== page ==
Though we had a lot left to do that night, we were forced to make an unexpected trip to the local Emergency Room.  The pain in my neck and shoulders was severe, and we were afraid that I might have done serious internal damage.  The ER staff took my injury too casually to suit my impatient mood.  After I explained all the important details, the triage nurse handed me a beeper and told us to sit in the waiting room until someone from Registration was ready to see me.  They were having a slow night at the ER, so there was no one ahead of me waiting to be seen.  When I had been there three weeks earlier with what I had thought was bronchitis, they had taken me from triage directly to an exam room even though they had been quite busy that night. 
Upon arriving in an exam room, the ER doctor had blood drawn to make sure my platelet count wasn't too low due to my bone marrow transplant.  The lower your platelet count is, the more likely you are to have internal bleeding.  Thena Radiology technician had me walk to the CAT scan unit.  On previous visits the staff had always insisted on wheeling me over.  I didn't know why this visit was different.  The results came back before too long.  My platelet count was quite low, but not dangerously so, and the ER doctor said the CAT scan images were normal.  The doctor closed the wound on my neck with some kind of super glue.  He told me to go home and resume normal activity.  Krissy and I weren't sure if we believed him or not.  The pain I felt certainly wasn't normal.  We got home at about 2:30 AM.
Later that morning I drove us to Hershey.  The neck pain was bad and my neck muscles were stiff, but I could turn my head and see in all directions well enough to drive safely, if not comfortably.  My doctor's appointment went very well.  My hematologist/oncologist said he believed my two cancers would never come back.  He did order an Aranesp injection, though, to raise my hemoglobin, which was significantly low.   We stayed in Hershey overnight at Hope Lodge, and I drove home on Tuesday.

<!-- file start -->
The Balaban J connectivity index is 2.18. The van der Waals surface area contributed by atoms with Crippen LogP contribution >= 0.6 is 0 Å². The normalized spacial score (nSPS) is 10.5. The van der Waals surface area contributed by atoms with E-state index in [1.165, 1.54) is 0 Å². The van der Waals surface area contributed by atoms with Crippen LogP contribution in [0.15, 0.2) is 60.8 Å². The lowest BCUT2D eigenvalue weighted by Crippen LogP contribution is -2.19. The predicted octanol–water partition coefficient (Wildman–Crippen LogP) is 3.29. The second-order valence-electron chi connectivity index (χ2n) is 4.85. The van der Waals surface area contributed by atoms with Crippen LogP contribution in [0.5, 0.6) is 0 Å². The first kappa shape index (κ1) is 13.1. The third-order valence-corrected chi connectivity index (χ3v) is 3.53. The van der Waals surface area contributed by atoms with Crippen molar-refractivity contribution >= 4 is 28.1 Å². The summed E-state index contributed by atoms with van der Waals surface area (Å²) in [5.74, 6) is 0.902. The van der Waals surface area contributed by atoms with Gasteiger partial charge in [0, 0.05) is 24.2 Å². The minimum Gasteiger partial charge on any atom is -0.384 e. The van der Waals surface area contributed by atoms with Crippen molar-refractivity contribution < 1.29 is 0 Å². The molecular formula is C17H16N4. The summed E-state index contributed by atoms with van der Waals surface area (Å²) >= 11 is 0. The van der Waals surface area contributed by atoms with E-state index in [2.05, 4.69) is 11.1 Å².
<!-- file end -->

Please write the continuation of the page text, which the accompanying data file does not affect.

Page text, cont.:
A week after I fell, my neck hurt as badly, if not worse, than it did the night I fell.  Monday, May 12th, Krissy called my local Primary Care doctor.  Krissy explained my situation and the nurse said if we could get to my doctor's office in half an hour, my doctor would see me.  I don't know how she does it, but Krissy gets things done.  Seeing a doctor on 30 minutes notice is next to impossible. 
We got there on time.  My doctor examined my neck, then sent me downstairs for X-rays.  My doctor said the X-rays showed that a piece of bone had broken off one vertebra in my neck.  He told me to buy and wear a cervical collar, and he referred me to a spinal surgeon.
I saw the spinal surgeon the next day.  He did a series of neurological tests on me, then sent me down the hall for more X-rays, about 15 of them, with my neck in all different positions.  After a while, the surgeon came back and told me that my vertebra was not fractured, and that what had looked like a piece of bone was actually a calcification which had been there for a while.  I wasn't sure exactly what a calcification was, but I have since learned that it is a hardening of soft tissue which is far less serious than a fractured vertebra.  The surgeon told me that I had a sprained neck which would take at least a few weeks to heal.  He scheduled me for physical therapy and gave me other instructions, which I'm following.
The pain is considerably less than it was a week ago, but it's definitely not gone.  The cervical collar seems to be helping a great deal.  I'm writing this entry, so you can be sure that I'm feeling better than I was.  I expect to be fully recovered before another month goes by.
Do yourself a favor:  Be careful when you take a shower.  A sprained neck is very painful, and I could have been hurt much more seriously.  All it takes is one bad step.  Good health to you, your family, and your friends.